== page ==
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Chronic pancreatitis and cystic fibrosis
  1. H Witt
  1. Correspondence to:
    Dr H Witt, Kinderklinik, Charité-Campus Virchow-Klinikum, Humboldt-Universität, Augustenburger Platz 1, D-13353 Berlin, Germany;


Recent discoveries of trypsinogen and trypsin inhibitor mutations in patients with chronic pancreatitis (CP) support the hypothesis that an inappropriate activation of pancreatic zymogens to active enzymes within the pancreatic parenchyma starts the inflammatory process. Current data suggest that CP may be inherited dominant, recessive, or complex as a result of mutations in the above mentioned or yet unidentified genes. Evaluation of patients with CP should include genetic testing. Cystic fibrosis (CF) is an autosomal recessive inherited disorder caused by mutations in the CF transmembrane conductance regulator (CFTR) gene and is characterised by pancreatic insufficiency and chronic bronchopulmonary infection. The progression and severity of pulmonary disease differs considerably between people with identical CFTR mutations and does not seem to correlate with the type or class of the CFTR mutation. The identification of further disease modifying genetic factors will increase the pathophysiological understanding and may help to identify new therapeutic targets.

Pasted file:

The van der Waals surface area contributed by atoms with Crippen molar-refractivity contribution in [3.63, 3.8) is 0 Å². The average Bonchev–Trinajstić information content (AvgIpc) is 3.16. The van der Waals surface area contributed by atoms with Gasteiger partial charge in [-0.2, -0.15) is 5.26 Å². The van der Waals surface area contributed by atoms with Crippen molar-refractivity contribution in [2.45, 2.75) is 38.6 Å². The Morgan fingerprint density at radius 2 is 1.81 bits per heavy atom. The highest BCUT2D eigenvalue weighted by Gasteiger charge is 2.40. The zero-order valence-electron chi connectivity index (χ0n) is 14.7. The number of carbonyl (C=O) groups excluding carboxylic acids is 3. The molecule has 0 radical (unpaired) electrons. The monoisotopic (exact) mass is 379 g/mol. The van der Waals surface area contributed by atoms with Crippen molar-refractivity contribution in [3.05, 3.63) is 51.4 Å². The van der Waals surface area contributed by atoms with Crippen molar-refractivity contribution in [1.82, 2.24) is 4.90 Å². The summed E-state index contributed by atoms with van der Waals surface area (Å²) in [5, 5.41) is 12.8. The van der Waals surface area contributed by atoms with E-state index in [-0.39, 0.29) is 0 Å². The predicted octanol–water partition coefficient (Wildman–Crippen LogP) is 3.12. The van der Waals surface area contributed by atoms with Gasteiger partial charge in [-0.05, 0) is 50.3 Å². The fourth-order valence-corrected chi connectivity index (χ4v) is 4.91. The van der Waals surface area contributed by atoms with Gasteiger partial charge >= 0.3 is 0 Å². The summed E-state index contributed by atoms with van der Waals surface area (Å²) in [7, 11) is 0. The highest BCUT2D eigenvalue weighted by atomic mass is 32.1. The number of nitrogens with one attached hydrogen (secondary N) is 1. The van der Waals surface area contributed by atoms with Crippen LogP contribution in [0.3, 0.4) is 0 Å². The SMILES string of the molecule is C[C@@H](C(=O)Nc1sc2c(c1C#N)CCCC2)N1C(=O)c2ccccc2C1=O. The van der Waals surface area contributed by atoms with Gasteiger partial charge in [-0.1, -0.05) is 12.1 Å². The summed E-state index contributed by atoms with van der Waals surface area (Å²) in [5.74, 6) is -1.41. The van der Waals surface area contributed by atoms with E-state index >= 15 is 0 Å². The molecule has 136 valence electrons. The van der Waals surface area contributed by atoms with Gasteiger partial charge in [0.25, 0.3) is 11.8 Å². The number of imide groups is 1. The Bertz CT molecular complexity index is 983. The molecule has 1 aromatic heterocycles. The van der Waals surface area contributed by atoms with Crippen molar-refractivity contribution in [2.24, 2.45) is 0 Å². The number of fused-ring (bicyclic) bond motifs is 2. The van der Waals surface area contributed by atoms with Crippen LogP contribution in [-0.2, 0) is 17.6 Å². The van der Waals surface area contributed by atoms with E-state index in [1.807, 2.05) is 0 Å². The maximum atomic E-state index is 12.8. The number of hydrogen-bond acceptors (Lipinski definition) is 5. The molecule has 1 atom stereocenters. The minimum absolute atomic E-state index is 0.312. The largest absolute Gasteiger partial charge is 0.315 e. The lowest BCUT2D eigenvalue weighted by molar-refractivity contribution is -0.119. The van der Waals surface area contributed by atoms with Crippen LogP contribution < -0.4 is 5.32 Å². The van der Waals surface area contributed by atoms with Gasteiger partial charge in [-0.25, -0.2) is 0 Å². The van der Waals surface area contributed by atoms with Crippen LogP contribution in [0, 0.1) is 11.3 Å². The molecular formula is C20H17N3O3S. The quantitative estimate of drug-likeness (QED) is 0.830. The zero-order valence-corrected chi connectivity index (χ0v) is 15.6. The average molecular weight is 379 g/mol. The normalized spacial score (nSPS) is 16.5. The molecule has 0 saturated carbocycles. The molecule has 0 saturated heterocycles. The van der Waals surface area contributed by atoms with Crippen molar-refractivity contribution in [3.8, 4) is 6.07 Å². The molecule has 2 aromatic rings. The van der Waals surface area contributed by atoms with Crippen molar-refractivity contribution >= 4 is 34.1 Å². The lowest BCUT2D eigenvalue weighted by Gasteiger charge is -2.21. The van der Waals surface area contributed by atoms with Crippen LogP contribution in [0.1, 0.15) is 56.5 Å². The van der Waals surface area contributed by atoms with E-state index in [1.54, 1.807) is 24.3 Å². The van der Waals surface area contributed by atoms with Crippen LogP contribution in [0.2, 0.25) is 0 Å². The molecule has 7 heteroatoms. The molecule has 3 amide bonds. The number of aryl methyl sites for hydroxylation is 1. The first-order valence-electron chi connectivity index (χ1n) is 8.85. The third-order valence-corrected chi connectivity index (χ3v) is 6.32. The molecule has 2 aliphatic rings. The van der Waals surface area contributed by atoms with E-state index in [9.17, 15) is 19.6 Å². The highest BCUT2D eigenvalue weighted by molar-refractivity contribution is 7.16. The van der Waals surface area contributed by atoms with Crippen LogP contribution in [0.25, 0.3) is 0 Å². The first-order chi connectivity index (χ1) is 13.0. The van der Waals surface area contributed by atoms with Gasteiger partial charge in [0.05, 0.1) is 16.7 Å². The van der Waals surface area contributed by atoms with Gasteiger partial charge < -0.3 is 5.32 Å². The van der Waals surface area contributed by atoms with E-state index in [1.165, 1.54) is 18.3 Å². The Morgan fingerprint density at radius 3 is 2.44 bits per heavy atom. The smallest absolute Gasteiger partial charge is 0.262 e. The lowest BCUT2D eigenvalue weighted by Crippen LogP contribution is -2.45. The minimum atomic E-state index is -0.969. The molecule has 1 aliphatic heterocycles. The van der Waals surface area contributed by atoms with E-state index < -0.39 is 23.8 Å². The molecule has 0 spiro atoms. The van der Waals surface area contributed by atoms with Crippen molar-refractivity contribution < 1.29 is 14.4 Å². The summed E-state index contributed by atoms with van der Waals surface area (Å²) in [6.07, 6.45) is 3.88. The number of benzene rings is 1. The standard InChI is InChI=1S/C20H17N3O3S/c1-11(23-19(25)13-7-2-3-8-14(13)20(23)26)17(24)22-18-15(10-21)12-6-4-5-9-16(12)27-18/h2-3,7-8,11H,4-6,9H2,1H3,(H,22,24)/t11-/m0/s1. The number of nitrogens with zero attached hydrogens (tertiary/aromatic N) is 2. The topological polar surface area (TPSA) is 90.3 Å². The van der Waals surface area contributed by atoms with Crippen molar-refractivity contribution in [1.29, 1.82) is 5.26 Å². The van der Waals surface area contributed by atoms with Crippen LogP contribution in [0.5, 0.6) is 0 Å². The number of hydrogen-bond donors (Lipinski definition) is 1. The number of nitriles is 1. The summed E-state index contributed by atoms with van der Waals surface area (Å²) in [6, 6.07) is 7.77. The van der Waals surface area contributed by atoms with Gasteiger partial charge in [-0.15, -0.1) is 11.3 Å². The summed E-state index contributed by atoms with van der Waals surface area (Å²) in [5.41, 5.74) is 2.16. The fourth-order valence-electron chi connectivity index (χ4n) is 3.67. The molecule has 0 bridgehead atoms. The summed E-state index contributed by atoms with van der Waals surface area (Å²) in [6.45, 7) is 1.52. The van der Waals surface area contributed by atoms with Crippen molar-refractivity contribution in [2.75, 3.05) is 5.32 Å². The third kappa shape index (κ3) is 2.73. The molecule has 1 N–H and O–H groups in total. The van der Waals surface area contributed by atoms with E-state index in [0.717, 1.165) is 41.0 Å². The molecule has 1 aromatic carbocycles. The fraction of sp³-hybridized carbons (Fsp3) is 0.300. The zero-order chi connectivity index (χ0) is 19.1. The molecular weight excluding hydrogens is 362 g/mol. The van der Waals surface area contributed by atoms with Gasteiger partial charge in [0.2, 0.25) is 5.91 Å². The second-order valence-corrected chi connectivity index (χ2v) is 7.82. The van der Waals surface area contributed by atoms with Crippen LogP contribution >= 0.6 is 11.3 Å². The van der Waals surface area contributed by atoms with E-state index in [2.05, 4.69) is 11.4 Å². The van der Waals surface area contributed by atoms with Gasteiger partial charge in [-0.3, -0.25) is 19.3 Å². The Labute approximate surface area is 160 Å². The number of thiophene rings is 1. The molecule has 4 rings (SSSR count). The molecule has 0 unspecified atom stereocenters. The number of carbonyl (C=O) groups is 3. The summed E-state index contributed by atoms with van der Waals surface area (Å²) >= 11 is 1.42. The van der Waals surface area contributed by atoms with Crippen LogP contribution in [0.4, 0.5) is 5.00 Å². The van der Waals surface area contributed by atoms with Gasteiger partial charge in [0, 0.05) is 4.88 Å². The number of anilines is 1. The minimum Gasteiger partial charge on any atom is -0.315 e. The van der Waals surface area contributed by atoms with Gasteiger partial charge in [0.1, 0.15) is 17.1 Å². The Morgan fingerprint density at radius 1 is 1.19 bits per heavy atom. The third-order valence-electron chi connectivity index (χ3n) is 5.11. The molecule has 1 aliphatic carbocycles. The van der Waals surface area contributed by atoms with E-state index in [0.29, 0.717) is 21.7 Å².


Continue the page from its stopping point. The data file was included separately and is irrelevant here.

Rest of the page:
• pancreatitis
  • cystic fibrosis
  • CP, chronic pancreatitis
  • CF, cystic fibrosis
  • CFTR, cystic fibrosis transmembrane conductance regulator
  • MHC, major histocompatibility complex
  • TNFα, tumour necrosis factor α
  • TGFβ1, transforming growth factor β1
  • GSTM1, glutathione S transferase M1
  • NO, nitric oxide
  • MBL, mannose binding lectin
  • CBAVD; congenital bilateral absence of the vas deferens
  • ABPA, allergic bronchopulmonary aspergillosis

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  • This paper is dedicated to Michael Becker on his 59th anniversary.